Extracts: "In astrophysics and cosmology, the anthropic principle (from Greek anthropos, meaning "human") is the philosophical consideration that observations of the physical Universe must be compatible with the conscious and sapient life that observes it. Some proponents of the anthropic principle reason that it explains why the universe has the age and the fundamental physical constants necessary to accommodate conscious life. As a result, they believe it is unremarkable that the universe's fundamental constants happen to fall within the narrow range thought to be compatible with life.
The strong anthropic principle (SAP) as explained by John D. Barrow and Frank Tipler (see variants) states that this is all the case because the universe is compelled, in some sense, to eventually have conscious and sapient life emerge within it. Some critics of the SAP argue in favor of a weak anthropic principle (WAP) similar to the one defined by Brandon Carter, which states that the universe's ostensible fine tuning is the result of selection bias: i.e., only in a universe capable of eventually supporting life will there be living beings capable of observing and reflecting upon any such fine tuning, while a universe less compatible with life will go unbeheld. Most often such arguments draw upon some notion of the multiverse for there to be a statistical population of universes to select from and from which selection bias (our observance of only this universe, apparently compatible with life) could occur.
A common criticism of Carter's SAP is that it is an easy deus ex machina which discourages searches for physical explanations. To quote Penrose again: "it tends to be invoked by theorists whenever they do not have a good enough theory to explain the observed facts." "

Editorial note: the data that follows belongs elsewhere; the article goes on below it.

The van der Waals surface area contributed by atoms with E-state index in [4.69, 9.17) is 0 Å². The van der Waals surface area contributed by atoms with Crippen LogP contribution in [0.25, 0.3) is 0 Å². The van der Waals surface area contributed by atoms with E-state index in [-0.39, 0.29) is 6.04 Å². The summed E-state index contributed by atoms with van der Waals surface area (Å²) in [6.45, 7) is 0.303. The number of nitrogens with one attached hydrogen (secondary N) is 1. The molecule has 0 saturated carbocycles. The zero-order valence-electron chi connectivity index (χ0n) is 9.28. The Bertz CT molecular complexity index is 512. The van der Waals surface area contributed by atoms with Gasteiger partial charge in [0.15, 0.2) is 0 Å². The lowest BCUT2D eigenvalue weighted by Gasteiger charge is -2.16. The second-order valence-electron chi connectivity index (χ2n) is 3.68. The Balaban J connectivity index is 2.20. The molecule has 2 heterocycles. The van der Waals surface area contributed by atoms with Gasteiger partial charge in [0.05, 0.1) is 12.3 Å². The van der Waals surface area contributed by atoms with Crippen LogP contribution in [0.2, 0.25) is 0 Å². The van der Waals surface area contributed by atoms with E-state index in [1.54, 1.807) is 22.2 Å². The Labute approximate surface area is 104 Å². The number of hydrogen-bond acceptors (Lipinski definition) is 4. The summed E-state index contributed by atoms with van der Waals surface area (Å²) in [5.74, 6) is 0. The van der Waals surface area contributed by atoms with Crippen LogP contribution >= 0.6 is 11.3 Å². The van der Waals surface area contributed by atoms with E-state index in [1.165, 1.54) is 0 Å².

Base on physicist Max Tegmark's Many-World's interpretation "Consciousness as a mathematical pattern"https://www.youtube.com/watch?v=GzCvlFRISIM
So by Tegmark's Many-World's view, consciousness is an emergent phenomenon based on patterns just as wetness is emergent from the patterns of liquid particles. However, per the Holoborg interpretation, consciousness is an emergent phenomenon based on the interaction of free will in a timeless holographic universe.
To gain a better understanding of a holographic universe, see the following Wikipedia link to an article on the Holographic Principle:https://en.wikipedia.org/wiki/Holographic_principle
Extract: "The holographic principle is a property of string theories and a supposed property of quantum gravity that states that the description of a volume of space can be thought of as encoded on a boundary to the region—preferably a light-like boundary like a gravitational horizon. First proposed by Gerard 't Hooft, it was given a precise string-theory interpretation by Leonard Susskind who combined his ideas with previous ones of 't Hooft and Charles Thorn. As pointed out by Raphael Bousso, Thorn observed in 1978 that string theory admits a lower-dimensional description in which gravity emerges from it in what would now be called a holographic way.
In a larger sense, the theory suggests that the entire universe can be seen as a two-dimensional information on the cosmological horizon, such that the three dimensions we observe are an effective description only at macroscopic scales and at low energies. Cosmological holography has not been made mathematically precise, partly because the particle horizon has a non-zero area and grows with time."